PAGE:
BAGHDAD — The former teachers huddled in small groups outside an Education Ministry building, their shoulders hunched against the damp winter wind as they resentfully looked at the place where they once were insiders.
Instructors of high school biology and Arabic, social studies and mathematics, they abruptly lost their jobs last fall because they had been members of Saddam Hussein's now-banned Baath Party. They gathered here this week because of a rumor that they might be able to collect their salaries for September, the last month in which they worked.
"They don't understand we joined the party just so that we could get a small extra payment and feed our families," said Ahmad Yassim, 41, a high school social studies teacher and father of four, who, like thousands of others, appealed his dismissal but has heard nothing about the status of his case.
"They said they wanted to make sure our hands were not soaked with blood. We are educators -- the only thing we were guilty of is that we were Baathists."
After months of confusion about the controversial policy to remove members of the Baath Party from government jobs, an overhaul is underway.
In May, "de-Baathification" was first announced by L. Paul Bremer III, the civilian administrator for Iraq, as a way to remove the influence of Hussein's corrupt single-party system. Subsequently, Bremer handed responsibility to a de-Baathification committee made up of members of the U.S.-appointed Iraqi Governing Council.
The new policy is designed to streamline and rationalize a tangled system, making it possible for the vast majority of former low-level Baathists -- who, like these teachers, had not participated in political or criminal acts -- to appeal their dismissals or take a pension.
Two Chances for Appeal
The first appeal will be made to a committee within the ministry in which the party member was employed. If rejected there, the appeal could be made to a national committee. Baathists from the bottom four levels of the party will be able forgo an appeal and take a state pension.
The new policy, however, will probably also lead to more purges of those Baathists still in government jobs -- and potentially more resentment among anti-American sections of society -- since hand in hand with appeals will come a more thorough vetting of government employees, according to members of the Governing Council.
The teachers waiting in the winter wind worried because there was no information yet on whether the new policy will help those like them who fear they may be caught in a no man's land: eligible neither for the new appeal system nor able to get an answer to their original petition to Bremer or the Governing Council.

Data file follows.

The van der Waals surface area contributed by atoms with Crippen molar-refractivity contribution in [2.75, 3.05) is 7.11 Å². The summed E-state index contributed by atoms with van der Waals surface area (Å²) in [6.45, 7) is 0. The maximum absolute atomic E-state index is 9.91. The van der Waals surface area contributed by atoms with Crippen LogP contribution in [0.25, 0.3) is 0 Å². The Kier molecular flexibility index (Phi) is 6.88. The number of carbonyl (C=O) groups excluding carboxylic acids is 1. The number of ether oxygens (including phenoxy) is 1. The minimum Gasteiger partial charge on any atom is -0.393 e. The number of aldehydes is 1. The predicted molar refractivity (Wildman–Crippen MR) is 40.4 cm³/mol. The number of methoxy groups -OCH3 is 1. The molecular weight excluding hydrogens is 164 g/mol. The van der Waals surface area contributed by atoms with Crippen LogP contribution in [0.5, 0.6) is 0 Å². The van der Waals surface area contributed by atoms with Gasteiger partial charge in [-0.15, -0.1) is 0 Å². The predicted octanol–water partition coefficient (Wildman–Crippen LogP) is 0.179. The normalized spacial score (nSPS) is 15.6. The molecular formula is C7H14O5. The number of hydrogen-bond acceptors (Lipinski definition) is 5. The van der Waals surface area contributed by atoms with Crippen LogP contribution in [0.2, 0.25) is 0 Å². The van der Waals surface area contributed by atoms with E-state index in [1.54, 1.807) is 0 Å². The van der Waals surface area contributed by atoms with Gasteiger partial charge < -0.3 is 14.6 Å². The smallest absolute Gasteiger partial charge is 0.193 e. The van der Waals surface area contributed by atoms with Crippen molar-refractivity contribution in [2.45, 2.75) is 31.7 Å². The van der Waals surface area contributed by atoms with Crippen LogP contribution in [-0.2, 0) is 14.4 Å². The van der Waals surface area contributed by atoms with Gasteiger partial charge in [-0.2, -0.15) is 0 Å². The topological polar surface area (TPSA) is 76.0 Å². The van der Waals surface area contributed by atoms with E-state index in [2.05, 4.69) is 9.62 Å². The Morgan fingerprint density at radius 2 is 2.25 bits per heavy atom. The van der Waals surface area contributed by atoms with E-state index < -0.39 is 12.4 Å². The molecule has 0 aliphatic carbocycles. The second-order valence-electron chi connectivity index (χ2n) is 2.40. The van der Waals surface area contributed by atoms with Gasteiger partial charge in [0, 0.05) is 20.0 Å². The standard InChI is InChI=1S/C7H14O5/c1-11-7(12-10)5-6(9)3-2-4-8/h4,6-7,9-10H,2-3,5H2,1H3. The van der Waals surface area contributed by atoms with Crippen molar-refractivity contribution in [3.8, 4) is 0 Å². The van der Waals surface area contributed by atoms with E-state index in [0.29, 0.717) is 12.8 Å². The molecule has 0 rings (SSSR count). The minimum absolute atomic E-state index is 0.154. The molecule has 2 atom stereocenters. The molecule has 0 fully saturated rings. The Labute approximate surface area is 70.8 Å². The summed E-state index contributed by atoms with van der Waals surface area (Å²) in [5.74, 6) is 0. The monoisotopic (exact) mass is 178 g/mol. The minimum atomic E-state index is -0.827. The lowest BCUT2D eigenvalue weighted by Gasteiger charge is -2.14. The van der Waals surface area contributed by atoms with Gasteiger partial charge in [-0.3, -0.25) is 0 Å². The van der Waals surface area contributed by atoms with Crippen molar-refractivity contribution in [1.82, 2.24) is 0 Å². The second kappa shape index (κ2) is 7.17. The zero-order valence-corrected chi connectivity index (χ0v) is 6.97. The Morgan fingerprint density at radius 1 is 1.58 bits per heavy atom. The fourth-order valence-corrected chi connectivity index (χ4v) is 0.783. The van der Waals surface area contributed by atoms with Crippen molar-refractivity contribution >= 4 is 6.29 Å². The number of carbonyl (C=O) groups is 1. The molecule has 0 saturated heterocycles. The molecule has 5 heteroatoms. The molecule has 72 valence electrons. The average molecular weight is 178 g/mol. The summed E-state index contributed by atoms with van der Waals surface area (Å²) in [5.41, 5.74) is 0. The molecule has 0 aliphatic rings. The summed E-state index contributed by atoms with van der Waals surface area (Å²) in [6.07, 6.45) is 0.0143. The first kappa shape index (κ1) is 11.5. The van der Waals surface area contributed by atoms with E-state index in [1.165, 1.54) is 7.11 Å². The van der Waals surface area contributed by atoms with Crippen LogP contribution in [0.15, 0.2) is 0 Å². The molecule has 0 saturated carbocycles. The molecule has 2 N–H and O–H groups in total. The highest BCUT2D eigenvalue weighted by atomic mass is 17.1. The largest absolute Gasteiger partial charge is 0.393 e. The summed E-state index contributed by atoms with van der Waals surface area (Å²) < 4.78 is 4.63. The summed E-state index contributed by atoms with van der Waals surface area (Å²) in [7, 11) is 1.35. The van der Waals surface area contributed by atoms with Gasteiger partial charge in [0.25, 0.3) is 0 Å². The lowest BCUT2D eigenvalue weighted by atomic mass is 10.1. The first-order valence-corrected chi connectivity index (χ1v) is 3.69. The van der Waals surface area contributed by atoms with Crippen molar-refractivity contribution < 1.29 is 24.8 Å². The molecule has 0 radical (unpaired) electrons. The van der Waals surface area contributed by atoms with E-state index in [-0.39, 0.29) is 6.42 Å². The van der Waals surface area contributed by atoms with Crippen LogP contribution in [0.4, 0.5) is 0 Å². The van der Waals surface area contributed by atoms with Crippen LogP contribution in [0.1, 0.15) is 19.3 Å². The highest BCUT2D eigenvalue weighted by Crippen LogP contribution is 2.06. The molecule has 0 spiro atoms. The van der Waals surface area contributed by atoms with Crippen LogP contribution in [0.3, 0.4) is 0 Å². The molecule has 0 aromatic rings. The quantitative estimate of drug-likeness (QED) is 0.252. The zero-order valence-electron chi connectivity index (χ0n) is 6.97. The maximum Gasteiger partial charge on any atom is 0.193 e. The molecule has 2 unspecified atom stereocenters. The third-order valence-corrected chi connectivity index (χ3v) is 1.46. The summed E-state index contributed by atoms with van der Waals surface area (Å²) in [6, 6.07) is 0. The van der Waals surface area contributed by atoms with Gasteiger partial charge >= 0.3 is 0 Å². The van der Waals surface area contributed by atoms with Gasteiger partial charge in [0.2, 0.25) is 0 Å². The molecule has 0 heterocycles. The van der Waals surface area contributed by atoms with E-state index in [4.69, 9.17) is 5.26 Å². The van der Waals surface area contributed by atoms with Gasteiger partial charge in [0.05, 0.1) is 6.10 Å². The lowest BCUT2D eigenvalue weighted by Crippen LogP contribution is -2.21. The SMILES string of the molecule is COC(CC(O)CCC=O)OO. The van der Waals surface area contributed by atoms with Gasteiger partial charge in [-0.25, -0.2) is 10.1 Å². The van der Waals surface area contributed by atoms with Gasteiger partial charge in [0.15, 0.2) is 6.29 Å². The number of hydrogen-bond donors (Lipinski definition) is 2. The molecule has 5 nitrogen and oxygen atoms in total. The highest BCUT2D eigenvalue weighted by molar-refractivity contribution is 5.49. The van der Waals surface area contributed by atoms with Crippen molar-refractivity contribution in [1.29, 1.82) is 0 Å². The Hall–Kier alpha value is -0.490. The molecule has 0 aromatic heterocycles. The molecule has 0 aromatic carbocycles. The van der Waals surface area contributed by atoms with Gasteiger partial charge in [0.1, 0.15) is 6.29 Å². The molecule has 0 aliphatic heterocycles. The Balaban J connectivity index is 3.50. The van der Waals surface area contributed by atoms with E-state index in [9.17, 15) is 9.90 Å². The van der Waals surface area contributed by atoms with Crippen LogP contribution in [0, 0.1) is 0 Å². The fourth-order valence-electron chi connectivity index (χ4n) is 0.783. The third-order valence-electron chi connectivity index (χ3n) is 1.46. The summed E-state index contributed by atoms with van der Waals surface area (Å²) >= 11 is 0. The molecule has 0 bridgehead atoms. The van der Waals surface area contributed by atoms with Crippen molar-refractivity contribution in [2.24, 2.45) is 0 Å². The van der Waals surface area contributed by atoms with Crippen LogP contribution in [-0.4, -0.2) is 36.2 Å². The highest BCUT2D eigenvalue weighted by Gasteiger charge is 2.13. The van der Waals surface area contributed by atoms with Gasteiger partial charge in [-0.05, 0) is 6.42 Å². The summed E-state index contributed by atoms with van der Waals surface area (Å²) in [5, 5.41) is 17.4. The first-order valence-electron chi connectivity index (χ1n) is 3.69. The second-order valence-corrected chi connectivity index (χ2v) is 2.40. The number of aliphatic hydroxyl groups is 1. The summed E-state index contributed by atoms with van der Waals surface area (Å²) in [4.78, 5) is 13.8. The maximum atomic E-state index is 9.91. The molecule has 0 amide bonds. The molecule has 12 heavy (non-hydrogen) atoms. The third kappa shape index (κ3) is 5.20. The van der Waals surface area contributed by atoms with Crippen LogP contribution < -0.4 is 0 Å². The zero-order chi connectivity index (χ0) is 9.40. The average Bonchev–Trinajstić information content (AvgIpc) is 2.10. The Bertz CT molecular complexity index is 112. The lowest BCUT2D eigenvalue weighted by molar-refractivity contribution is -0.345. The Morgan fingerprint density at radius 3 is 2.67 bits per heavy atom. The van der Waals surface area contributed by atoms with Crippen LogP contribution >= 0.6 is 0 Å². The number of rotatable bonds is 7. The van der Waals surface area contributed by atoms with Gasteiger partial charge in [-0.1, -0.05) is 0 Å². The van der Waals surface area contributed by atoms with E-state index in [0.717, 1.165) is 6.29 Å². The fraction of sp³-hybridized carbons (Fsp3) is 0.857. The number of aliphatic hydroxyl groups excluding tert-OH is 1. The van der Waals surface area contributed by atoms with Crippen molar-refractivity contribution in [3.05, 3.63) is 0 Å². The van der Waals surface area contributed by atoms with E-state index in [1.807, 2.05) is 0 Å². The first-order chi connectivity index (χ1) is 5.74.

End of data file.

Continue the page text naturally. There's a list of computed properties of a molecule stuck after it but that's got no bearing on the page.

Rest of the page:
A coalition official who has tracked the process said there had been no decision yet on how to handle the cases of those who had already appealed.
Overall, however, coalition officials believe the new plan will do much to reintegrate low-level former Baathists into society and begin mending Iraq's torn social fabric.
"This is a step toward drawing a distinction between nominal Baathists and those who were criminal and corrupt and abusive, and that in itself is a step toward reconciliation," a senior coalition official said.
Ahmad Chalabi, the Governing Council member who heads the de-Baathification committee, described the new process as "civilized and humanitarian" rather than vengeful, with a formal system of appeals based on written evidentiary documents rather than hearsay.
Under the new policy, ministries in each of Iraq's 18 governorates will vet their employees, and appeals will come to committees within each ministry.
Still unclear is how many more former Baathists remaining in government stand to lose their jobs. Some Governing Council members involved in crafting the new policy said they expected it to be a relatively small number compared with those already ousted.
But Chalabi, who has been a staunch proponent of dismissing Baathists throughout the government, left little doubt of his continued animosity to anyone with party connections, who he said could number thousands.
"This party is a criminal party," he said at a news conference announcing the new policy, adding that the difficulties now faced by those Baathists who have lost their jobs was minor compared with the wide-scale suffering under Hussein's regime.
"If people are so worried about the fate of former Baathists, why aren't they worried about the victims, the thousands in the mass graves?" he said.
The numbers are murky, but Iraqi and coalition officials estimate that between 15,000 and 30,000 Iraqis were dismissed from government jobs as a result of Bremer's order in May. But the order was applied with varying rigor depending on the ministry, with some shedding thousands of employees and others far fewer.